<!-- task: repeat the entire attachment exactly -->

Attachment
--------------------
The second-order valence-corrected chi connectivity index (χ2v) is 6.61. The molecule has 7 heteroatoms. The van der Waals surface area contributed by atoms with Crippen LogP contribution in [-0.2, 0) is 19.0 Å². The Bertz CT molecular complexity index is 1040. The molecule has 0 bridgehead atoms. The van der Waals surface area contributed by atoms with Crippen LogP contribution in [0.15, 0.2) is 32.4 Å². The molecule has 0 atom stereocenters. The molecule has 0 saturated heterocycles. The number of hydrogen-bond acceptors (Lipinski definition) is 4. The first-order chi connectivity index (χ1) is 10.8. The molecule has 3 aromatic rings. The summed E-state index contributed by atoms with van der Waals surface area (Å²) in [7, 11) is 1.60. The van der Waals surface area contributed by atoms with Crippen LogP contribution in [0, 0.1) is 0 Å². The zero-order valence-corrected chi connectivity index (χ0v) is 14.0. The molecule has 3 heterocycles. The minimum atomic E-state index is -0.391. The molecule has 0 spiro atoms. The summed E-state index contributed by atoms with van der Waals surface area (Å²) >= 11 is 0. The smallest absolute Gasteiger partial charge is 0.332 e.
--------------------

The second-order valence-corrected chi connectivity index (χ2v) is 6.61. The molecule has 7 heteroatoms. The van der Waals surface area contributed by atoms with Crippen LogP contribution in [-0.2, 0) is 19.0 Å². The Bertz CT molecular complexity index is 1040. The molecule has 0 bridgehead atoms. The van der Waals surface area contributed by atoms with Crippen LogP contribution in [0.15, 0.2) is 32.4 Å². The molecule has 0 atom stereocenters. The molecule has 0 saturated heterocycles. The number of hydrogen-bond acceptors (Lipinski definition) is 4. The first-order chi connectivity index (χ1) is 10.8. The molecule has 3 aromatic rings. The summed E-state index contributed by atoms with van der Waals surface area (Å²) in [7, 11) is 1.60. The van der Waals surface area contributed by atoms with Crippen LogP contribution in [0, 0.1) is 0 Å². The zero-order valence-corrected chi connectivity index (χ0v) is 14.0. The molecule has 3 heterocycles. The minimum atomic E-state index is -0.391. The molecule has 0 spiro atoms. The summed E-state index contributed by atoms with van der Waals surface area (Å²) >= 11 is 0. The smallest absolute Gasteiger partial charge is 0.332 e.